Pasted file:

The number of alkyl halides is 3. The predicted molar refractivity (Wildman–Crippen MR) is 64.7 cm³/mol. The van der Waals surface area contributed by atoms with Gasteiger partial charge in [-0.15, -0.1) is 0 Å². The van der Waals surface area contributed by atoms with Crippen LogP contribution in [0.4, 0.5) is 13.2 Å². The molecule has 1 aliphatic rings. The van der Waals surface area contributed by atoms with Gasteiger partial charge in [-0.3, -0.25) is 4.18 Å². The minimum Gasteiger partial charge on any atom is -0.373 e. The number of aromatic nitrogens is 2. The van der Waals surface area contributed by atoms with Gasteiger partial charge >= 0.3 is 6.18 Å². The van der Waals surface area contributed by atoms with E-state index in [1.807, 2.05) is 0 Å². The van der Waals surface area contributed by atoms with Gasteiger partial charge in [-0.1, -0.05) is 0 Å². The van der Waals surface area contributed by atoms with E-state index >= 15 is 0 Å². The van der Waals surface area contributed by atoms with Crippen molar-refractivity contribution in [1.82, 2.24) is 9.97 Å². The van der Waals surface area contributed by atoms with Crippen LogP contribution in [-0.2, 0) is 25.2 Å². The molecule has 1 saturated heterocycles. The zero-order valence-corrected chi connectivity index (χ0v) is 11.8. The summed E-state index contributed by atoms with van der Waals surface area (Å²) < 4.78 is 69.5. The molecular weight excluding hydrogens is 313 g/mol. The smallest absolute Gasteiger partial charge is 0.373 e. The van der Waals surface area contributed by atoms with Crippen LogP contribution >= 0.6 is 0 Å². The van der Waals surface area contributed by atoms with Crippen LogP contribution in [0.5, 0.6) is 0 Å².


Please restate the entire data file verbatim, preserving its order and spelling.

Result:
The number of alkyl halides is 3. The predicted molar refractivity (Wildman–Crippen MR) is 64.7 cm³/mol. The van der Waals surface area contributed by atoms with Gasteiger partial charge in [-0.15, -0.1) is 0 Å². The van der Waals surface area contributed by atoms with Crippen LogP contribution in [0.4, 0.5) is 13.2 Å². The molecule has 1 aliphatic rings. The van der Waals surface area contributed by atoms with Gasteiger partial charge in [-0.3, -0.25) is 4.18 Å². The minimum Gasteiger partial charge on any atom is -0.373 e. The number of aromatic nitrogens is 2. The van der Waals surface area contributed by atoms with Gasteiger partial charge >= 0.3 is 6.18 Å². The van der Waals surface area contributed by atoms with E-state index in [1.807, 2.05) is 0 Å². The van der Waals surface area contributed by atoms with Gasteiger partial charge in [-0.1, -0.05) is 0 Å². The van der Waals surface area contributed by atoms with E-state index >= 15 is 0 Å². The van der Waals surface area contributed by atoms with Crippen molar-refractivity contribution in [1.82, 2.24) is 9.97 Å². The van der Waals surface area contributed by atoms with Crippen LogP contribution in [-0.2, 0) is 25.2 Å². The molecule has 1 saturated heterocycles. The zero-order valence-corrected chi connectivity index (χ0v) is 11.8. The summed E-state index contributed by atoms with van der Waals surface area (Å²) < 4.78 is 69.5. The molecular weight excluding hydrogens is 313 g/mol. The smallest absolute Gasteiger partial charge is 0.373 e. The van der Waals surface area contributed by atoms with Crippen LogP contribution >= 0.6 is 0 Å². The van der Waals surface area contributed by atoms with Crippen LogP contribution in [0.5, 0.6) is 0 Å².